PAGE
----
[clug] Linux max memory per process

David Gibson david at gibson.dropbear.id.au
Thu Nov 17 04:19:40 GMT 2005

On Thu, Nov 17, 2005 at 01:48:23PM +1100, Arafangion wrote:
> On Thu, 17 Nov 2005 02:20 pm, Pearl Louis wrote:
> > Hi guys
> >
> > Just a quick question.  What is the maximum memory per process that
> > you can have in Linux, both on 32-bit machines and 64-bit machines and
> > for both 2.4 and 2.6 kernels?  Also, this limit includes both physical
> > RAM and virtual memory right?
> This is just my impression after learning C, but here goes, if I'm wrong, 
> correct me.
> Generally, there is a unique pointer for every char that the process can 
> address.
> Thus, when using 32-bits, there is a limit of (2^32)*CHARBITS
> CHARBITS is usually 8, but could be larger.
> This apparently turns out to be about 4 GB. For 64-bit machines, I'd expect 
> that you'd be able to address an unbelievable amount of memory.
> If 4 GB isn't enough, there are usually tricks (One I can think of at the 
> moment is to use paging).

That would be a misleadingingly simplified answer.

Certainly a 32-bit process cannot address more than 2^32 bytes of
virtual memory.  However in practice some of that 32-bit address space
is reserved by the kernel and so is not usable by the process.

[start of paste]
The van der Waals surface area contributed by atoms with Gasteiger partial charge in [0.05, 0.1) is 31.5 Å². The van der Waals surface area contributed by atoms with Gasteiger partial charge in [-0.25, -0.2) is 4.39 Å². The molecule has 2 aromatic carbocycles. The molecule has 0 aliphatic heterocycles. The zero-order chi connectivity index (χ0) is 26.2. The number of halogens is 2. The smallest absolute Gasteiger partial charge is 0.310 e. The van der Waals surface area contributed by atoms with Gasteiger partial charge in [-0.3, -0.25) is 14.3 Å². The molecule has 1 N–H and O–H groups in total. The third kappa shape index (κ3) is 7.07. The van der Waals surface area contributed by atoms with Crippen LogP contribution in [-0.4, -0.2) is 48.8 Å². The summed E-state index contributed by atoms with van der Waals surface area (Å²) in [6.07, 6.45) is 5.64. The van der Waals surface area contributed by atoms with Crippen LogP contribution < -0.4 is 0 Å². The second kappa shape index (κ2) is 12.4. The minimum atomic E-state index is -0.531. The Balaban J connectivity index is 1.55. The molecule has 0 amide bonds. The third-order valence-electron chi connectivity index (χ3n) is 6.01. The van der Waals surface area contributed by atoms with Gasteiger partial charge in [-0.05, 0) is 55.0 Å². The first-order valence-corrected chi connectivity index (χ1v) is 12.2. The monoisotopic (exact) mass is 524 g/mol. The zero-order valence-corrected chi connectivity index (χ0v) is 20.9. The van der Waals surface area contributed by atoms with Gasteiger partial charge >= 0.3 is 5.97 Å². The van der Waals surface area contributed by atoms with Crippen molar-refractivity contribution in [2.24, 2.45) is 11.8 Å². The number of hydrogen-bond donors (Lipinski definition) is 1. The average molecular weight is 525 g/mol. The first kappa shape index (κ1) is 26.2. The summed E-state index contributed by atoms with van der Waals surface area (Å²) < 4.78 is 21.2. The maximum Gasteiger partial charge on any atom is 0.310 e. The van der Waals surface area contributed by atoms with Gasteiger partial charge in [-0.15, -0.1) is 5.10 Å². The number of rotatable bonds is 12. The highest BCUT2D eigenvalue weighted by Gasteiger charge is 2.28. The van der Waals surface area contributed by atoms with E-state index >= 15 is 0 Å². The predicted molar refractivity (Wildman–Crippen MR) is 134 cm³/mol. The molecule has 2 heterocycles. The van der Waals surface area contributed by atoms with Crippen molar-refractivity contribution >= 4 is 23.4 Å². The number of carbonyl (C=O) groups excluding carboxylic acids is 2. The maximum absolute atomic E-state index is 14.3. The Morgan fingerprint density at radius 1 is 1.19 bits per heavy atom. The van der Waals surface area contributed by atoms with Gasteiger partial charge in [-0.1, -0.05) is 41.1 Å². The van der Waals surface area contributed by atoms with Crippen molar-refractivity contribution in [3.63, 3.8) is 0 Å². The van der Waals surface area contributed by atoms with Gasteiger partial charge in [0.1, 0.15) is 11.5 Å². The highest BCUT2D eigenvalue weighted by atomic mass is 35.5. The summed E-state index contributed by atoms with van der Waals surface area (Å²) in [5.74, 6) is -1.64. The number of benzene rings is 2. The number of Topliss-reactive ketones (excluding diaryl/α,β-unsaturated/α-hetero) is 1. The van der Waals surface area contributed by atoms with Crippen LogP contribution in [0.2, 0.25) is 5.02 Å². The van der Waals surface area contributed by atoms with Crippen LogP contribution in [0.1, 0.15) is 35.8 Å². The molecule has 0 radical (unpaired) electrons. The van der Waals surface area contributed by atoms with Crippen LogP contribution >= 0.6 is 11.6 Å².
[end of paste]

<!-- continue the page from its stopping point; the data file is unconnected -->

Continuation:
Exactly how much depends on the architecture and the kernel
configuration: e.g. for a ppc kernel (32 bit kernel), with the default
configuration each process can access the low 3G of address space.
The settings of the HIGHMEM configuration parameters can change that,
though.  A 32-bit process on a ppc64 (64 bit kernel) can access
(4G-4k) of address space.  I'm not sure what the limit is on x86.

But beyond that, it's common for a system to have administrator
controlled resource limits on how much memory of various types a
process can have mapped - see setrlimit(2).

A 64 bit process can, theoretically address 2^64 bytes of memory,
however as far as I'm aware no Linux architecture implements the
entire range.  For current ppc64 kernels each process has 16TB (2^44)
of address space, for older kernels it was 2TB.  For ia64, the address
space limit depends on the page size, which is a kernel configuration
option (and the address space is discontiguous just to make things
*really* confusing).  Not sure what the limits are for x86_64 or
sparc64 - I imagine they'll be >1TB and substantially less than 2^64.

Again, resource limits apply in practice.

There are no theoretical limits on how much physical memory a process
may map, except that imposed by the address space size and the amount
of physical memory available to the kernel.  A 32-bit machine may even
have and use > 4GB of physical memory (using HIGHMEM), although it
can't all be used in the one process.  Again resource limits may cut
in first.

David Gibson			| I'll have my music baroque, and my code
david AT gibson.dropbear.id.au	| minimalist, thank you.  NOT _the_ _other_
				| _way_ _around_!

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